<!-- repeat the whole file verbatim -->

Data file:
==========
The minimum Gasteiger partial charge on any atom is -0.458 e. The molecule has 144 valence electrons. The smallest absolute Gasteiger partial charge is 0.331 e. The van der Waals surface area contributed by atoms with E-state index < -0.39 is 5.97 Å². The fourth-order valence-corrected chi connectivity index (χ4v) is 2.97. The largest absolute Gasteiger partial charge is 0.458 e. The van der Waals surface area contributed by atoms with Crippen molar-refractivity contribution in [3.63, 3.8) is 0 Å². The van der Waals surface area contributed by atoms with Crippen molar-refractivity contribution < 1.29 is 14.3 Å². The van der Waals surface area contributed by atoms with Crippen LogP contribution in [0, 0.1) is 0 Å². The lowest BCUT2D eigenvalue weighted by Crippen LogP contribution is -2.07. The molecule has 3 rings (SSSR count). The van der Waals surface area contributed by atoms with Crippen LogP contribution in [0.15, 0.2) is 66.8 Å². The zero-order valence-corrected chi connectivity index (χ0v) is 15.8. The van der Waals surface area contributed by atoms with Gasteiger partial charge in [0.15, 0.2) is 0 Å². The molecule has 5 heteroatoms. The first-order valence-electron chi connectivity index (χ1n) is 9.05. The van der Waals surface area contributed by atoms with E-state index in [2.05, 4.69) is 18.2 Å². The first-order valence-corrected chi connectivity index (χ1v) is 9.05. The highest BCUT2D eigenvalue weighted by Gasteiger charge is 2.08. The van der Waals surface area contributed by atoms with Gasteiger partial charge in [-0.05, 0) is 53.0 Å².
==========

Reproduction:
The minimum Gasteiger partial charge on any atom is -0.458 e. The molecule has 144 valence electrons. The smallest absolute Gasteiger partial charge is 0.331 e. The van der Waals surface area contributed by atoms with E-state index < -0.39 is 5.97 Å². The fourth-order valence-corrected chi connectivity index (χ4v) is 2.97. The largest absolute Gasteiger partial charge is 0.458 e. The van der Waals surface area contributed by atoms with Crippen molar-refractivity contribution in [3.63, 3.8) is 0 Å². The van der Waals surface area contributed by atoms with Crippen molar-refractivity contribution < 1.29 is 14.3 Å². The van der Waals surface area contributed by atoms with Crippen LogP contribution in [0, 0.1) is 0 Å². The lowest BCUT2D eigenvalue weighted by Crippen LogP contribution is -2.07. The molecule has 3 rings (SSSR count). The van der Waals surface area contributed by atoms with Crippen LogP contribution in [0.15, 0.2) is 66.8 Å². The zero-order valence-corrected chi connectivity index (χ0v) is 15.8. The van der Waals surface area contributed by atoms with Gasteiger partial charge in [0.15, 0.2) is 0 Å². The molecule has 5 heteroatoms. The first-order valence-electron chi connectivity index (χ1n) is 9.05. The van der Waals surface area contributed by atoms with E-state index in [2.05, 4.69) is 18.2 Å². The first-order valence-corrected chi connectivity index (χ1v) is 9.05. The highest BCUT2D eigenvalue weighted by Gasteiger charge is 2.08. The van der Waals surface area contributed by atoms with Gasteiger partial charge in [-0.05, 0) is 53.0 Å².